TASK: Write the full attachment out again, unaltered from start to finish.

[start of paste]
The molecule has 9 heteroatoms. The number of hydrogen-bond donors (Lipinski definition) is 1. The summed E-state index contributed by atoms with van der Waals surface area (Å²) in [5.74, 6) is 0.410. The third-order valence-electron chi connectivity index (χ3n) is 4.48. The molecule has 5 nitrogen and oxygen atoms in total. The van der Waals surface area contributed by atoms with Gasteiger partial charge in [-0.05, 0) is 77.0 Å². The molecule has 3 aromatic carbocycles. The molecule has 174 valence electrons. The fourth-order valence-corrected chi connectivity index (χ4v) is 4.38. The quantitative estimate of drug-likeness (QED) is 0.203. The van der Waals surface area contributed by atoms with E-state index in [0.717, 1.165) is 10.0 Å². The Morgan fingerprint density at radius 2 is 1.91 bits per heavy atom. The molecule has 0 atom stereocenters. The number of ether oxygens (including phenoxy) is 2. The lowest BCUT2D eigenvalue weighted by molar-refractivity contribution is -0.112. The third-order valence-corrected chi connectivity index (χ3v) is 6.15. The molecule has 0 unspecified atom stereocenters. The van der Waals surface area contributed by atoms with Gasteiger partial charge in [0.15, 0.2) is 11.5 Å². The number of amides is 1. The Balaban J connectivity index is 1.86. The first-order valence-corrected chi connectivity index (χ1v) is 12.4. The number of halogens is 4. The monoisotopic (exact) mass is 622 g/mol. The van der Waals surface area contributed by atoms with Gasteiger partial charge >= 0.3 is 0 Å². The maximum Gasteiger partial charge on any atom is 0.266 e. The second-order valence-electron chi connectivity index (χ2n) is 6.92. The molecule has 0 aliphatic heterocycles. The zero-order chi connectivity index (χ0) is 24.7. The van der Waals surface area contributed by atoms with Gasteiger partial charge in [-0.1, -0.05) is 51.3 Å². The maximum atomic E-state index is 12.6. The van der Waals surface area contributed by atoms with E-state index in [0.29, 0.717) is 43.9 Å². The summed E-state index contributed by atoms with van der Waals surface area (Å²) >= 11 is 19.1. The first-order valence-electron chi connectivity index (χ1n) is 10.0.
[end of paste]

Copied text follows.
The molecule has 9 heteroatoms. The number of hydrogen-bond donors (Lipinski definition) is 1. The summed E-state index contributed by atoms with van der Waals surface area (Å²) in [5.74, 6) is 0.410. The third-order valence-electron chi connectivity index (χ3n) is 4.48. The molecule has 5 nitrogen and oxygen atoms in total. The van der Waals surface area contributed by atoms with Gasteiger partial charge in [-0.05, 0) is 77.0 Å². The molecule has 3 aromatic carbocycles. The molecule has 174 valence electrons. The fourth-order valence-corrected chi connectivity index (χ4v) is 4.38. The quantitative estimate of drug-likeness (QED) is 0.203. The van der Waals surface area contributed by atoms with E-state index in [0.717, 1.165) is 10.0 Å². The Morgan fingerprint density at radius 2 is 1.91 bits per heavy atom. The molecule has 0 atom stereocenters. The number of ether oxygens (including phenoxy) is 2. The lowest BCUT2D eigenvalue weighted by molar-refractivity contribution is -0.112. The third-order valence-corrected chi connectivity index (χ3v) is 6.15. The molecule has 0 unspecified atom stereocenters. The van der Waals surface area contributed by atoms with Gasteiger partial charge in [0.15, 0.2) is 11.5 Å². The number of amides is 1. The Balaban J connectivity index is 1.86. The first-order valence-corrected chi connectivity index (χ1v) is 12.4. The number of halogens is 4. The monoisotopic (exact) mass is 622 g/mol. The van der Waals surface area contributed by atoms with Gasteiger partial charge >= 0.3 is 0 Å². The maximum Gasteiger partial charge on any atom is 0.266 e. The second-order valence-electron chi connectivity index (χ2n) is 6.92. The molecule has 0 aliphatic heterocycles. The zero-order chi connectivity index (χ0) is 24.7. The van der Waals surface area contributed by atoms with Gasteiger partial charge in [-0.1, -0.05) is 51.3 Å². The maximum atomic E-state index is 12.6. The van der Waals surface area contributed by atoms with E-state index in [0.29, 0.717) is 43.9 Å². The summed E-state index contributed by atoms with van der Waals surface area (Å²) >= 11 is 19.1. The first-order valence-electron chi connectivity index (χ1n) is 10.0.